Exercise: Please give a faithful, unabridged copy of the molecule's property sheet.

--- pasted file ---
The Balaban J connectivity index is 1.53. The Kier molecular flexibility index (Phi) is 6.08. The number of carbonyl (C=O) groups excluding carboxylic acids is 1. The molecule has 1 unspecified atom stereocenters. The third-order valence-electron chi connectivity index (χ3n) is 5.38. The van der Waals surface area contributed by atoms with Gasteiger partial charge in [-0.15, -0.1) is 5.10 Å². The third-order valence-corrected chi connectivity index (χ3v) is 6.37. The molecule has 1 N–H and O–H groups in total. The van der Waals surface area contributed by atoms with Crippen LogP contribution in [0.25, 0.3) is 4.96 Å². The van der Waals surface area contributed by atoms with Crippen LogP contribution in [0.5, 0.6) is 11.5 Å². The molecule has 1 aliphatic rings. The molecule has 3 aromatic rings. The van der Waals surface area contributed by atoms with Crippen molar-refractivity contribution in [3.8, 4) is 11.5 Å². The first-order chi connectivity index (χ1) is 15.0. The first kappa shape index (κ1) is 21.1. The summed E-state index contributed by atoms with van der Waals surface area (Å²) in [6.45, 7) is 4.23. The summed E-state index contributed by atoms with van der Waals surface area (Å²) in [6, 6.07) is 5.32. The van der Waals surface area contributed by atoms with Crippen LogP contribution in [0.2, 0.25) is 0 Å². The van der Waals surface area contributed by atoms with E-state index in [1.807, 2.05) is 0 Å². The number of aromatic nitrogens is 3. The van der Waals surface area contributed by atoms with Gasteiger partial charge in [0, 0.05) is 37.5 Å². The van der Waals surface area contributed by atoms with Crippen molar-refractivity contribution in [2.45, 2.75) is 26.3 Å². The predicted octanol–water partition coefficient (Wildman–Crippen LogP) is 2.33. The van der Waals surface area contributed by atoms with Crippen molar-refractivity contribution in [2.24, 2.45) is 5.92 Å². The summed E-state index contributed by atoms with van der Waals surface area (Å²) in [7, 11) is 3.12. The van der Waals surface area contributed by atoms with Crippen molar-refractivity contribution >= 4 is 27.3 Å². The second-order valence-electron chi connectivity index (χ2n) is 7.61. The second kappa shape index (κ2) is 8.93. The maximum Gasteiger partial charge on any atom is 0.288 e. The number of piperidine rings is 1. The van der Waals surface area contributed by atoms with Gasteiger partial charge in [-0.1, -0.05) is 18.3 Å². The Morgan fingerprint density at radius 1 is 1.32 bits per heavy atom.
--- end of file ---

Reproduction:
The Balaban J connectivity index is 1.53. The Kier molecular flexibility index (Phi) is 6.08. The number of carbonyl (C=O) groups excluding carboxylic acids is 1. The molecule has 1 unspecified atom stereocenters. The third-order valence-electron chi connectivity index (χ3n) is 5.38. The van der Waals surface area contributed by atoms with Gasteiger partial charge in [-0.15, -0.1) is 5.10 Å². The third-order valence-corrected chi connectivity index (χ3v) is 6.37. The molecule has 1 N–H and O–H groups in total. The van der Waals surface area contributed by atoms with Crippen LogP contribution in [0.25, 0.3) is 4.96 Å². The van der Waals surface area contributed by atoms with Crippen LogP contribution in [0.5, 0.6) is 11.5 Å². The molecule has 1 aliphatic rings. The molecule has 3 aromatic rings. The van der Waals surface area contributed by atoms with Crippen molar-refractivity contribution in [3.8, 4) is 11.5 Å². The first-order chi connectivity index (χ1) is 15.0. The first kappa shape index (κ1) is 21.1. The summed E-state index contributed by atoms with van der Waals surface area (Å²) in [6.45, 7) is 4.23. The summed E-state index contributed by atoms with van der Waals surface area (Å²) in [6, 6.07) is 5.32. The van der Waals surface area contributed by atoms with Crippen LogP contribution in [0.2, 0.25) is 0 Å². The van der Waals surface area contributed by atoms with E-state index in [1.807, 2.05) is 0 Å². The number of aromatic nitrogens is 3. The van der Waals surface area contributed by atoms with Gasteiger partial charge in [0, 0.05) is 37.5 Å². The van der Waals surface area contributed by atoms with Crippen molar-refractivity contribution in [2.45, 2.75) is 26.3 Å². The predicted octanol–water partition coefficient (Wildman–Crippen LogP) is 2.33. The van der Waals surface area contributed by atoms with Crippen molar-refractivity contribution in [2.24, 2.45) is 5.92 Å². The summed E-state index contributed by atoms with van der Waals surface area (Å²) in [7, 11) is 3.12. The van der Waals surface area contributed by atoms with Crippen molar-refractivity contribution >= 4 is 27.3 Å². The second-order valence-electron chi connectivity index (χ2n) is 7.61. The second kappa shape index (κ2) is 8.93. The maximum Gasteiger partial charge on any atom is 0.288 e. The number of piperidine rings is 1. The van der Waals surface area contributed by atoms with Gasteiger partial charge in [-0.1, -0.05) is 18.3 Å². The Morgan fingerprint density at radius 1 is 1.32 bits per heavy atom.